ARC provided by the author’s publicist for review
The hero in Sarina Bowen’s latest, Brooklynaire, is not your typical romance billionaire. Nate Kattenberger is not a type-A control freak, and you’re more likely to find him in a black hoodie than a bespoke suit. Granted, he may be wearing $800 sneakers. Though Nate made his money through a software startup, he’s no tech bro. Are you sold yet? He owns a hockey team and brought the sport back to Brooklyn with the Bruisers.
Upfront, I have to say, I’ve been
waiting dying for Nate and Becca’s story. It’s a bit of a departure for the Brooklyn Bruisers series in that Nate owns the team rather than playing hockey, but still, over the course of the first 3 books it became pretty clear that there was something on a low simmer with Nate and Becca. Brooklynaire does not disappoint, slowly turning the burner up to high. (FYI, it’s a standalone. Reading the rest of the series isn’t required, it just adds to the enjoyment).
Nate is actually a good guy. He’s kind and thoughtful, smart, and completely adorkable. He just happens to be a hot billionaire, but unlike most book billionaires, his work outside the Bruisers actually figures into the story. Surprising, right?!
The fun of Nate and Becca’s relationship is that it isn’t based on instantaneous attraction. It’s friends-to-lovers. These two have known each other for ages, back before Nate made his fortune and was working with a team of buddies in a shabby little office. Becca whipped that office into shape and eventually moved on to managing the Bruisers office. After years of Becca looking after Nate, it’s nice to have the tables turned.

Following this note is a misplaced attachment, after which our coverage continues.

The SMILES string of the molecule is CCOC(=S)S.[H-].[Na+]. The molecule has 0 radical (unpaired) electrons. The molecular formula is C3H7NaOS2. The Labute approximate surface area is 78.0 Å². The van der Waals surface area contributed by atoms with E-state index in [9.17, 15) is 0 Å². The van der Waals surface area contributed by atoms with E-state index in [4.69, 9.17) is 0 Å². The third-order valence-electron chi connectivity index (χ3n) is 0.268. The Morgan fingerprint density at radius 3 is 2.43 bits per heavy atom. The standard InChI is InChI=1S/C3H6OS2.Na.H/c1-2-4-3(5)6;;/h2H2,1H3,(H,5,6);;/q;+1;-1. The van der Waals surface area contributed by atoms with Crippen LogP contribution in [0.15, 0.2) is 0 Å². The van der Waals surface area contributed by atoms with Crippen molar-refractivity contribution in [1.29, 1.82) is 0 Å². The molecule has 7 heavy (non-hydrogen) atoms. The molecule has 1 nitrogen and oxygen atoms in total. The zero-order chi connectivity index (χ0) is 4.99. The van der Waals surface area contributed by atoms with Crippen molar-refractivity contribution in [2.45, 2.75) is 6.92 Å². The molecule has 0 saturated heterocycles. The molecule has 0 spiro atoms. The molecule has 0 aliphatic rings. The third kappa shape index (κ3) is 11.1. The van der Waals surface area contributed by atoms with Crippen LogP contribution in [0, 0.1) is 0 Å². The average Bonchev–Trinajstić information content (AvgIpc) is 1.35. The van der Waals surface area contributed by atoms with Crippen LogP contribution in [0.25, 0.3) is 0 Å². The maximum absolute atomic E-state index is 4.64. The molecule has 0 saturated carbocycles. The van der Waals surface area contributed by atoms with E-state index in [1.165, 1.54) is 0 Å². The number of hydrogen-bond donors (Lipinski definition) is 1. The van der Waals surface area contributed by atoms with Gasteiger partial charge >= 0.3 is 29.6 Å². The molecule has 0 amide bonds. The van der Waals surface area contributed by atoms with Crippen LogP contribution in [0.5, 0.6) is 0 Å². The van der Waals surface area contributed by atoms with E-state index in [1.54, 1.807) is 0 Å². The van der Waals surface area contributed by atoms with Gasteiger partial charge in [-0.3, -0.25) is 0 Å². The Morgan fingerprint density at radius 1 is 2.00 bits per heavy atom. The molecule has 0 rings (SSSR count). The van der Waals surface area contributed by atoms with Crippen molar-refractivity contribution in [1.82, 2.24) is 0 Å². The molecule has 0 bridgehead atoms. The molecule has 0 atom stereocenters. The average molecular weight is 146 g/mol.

There’s extra swooniness in the push/pull of having put the possibility of anything on ice (sorry) long ago because they work together. The history gives their relationship a real foundation, and once they get together, you wonder how they didn’t hook up sooner. Still, they both struggle with the dating the boss situation. Speaking of…
I loved that Brooklynaire was more self-aware than most books I’ve read where boss is dating subordinate. In the past, readers may have been willing to say, well, everyone’s on board, so there’s no problem. In 2018, it’s a different story. While there’s never any question about consent, kudos to Brooklynaire for bringing some realism to the situation. There’s a reason Becca put the possibility, hot boss aside, out of her mind all those years ago. And she struggles even more than Nate with being the office manager dating the boss, and what that means for her reputation with her co-workers.
I’ve tried to keep this review from being one long squee, but you should know. Brooklynaire is by turns sweet and hot and totally swoony. It’ll give you a major case of the hand-to-heart “Awwwwwws.” Nate is in it to win it, and together, he and Becca are the cutest. I’m not a warm and fuzzy person, but you can’t help but root for these two. That said, theirs is not a straight path to the happily ever after. Bonus points for supportive, funny female friendships in the Bruisers front office (it’s in the other books, too).
We met Nate in Rookie Move, got to know him better in Hard Hitter and Pipe Dreams, and like Becca, you’ll fall for him in Brooklynaire. In the end, there is something so satisfying when, billionaire or not, the nice guy doesn’t finish last.
Finally, with a story set in New York, Nate and Becca have a ton of great food options. After a meeting, the two grab lunch at a falafel shop. As Becca says, “A good falafel is heaven. An indifferent falafel is a waste of carbs.” So I made a batch of falafel to go with this review, you can get the recipe here. I gotta tell ya, use dried chickpeas, not canned. They make all the difference.
Read an excerpt from Brooklynaire.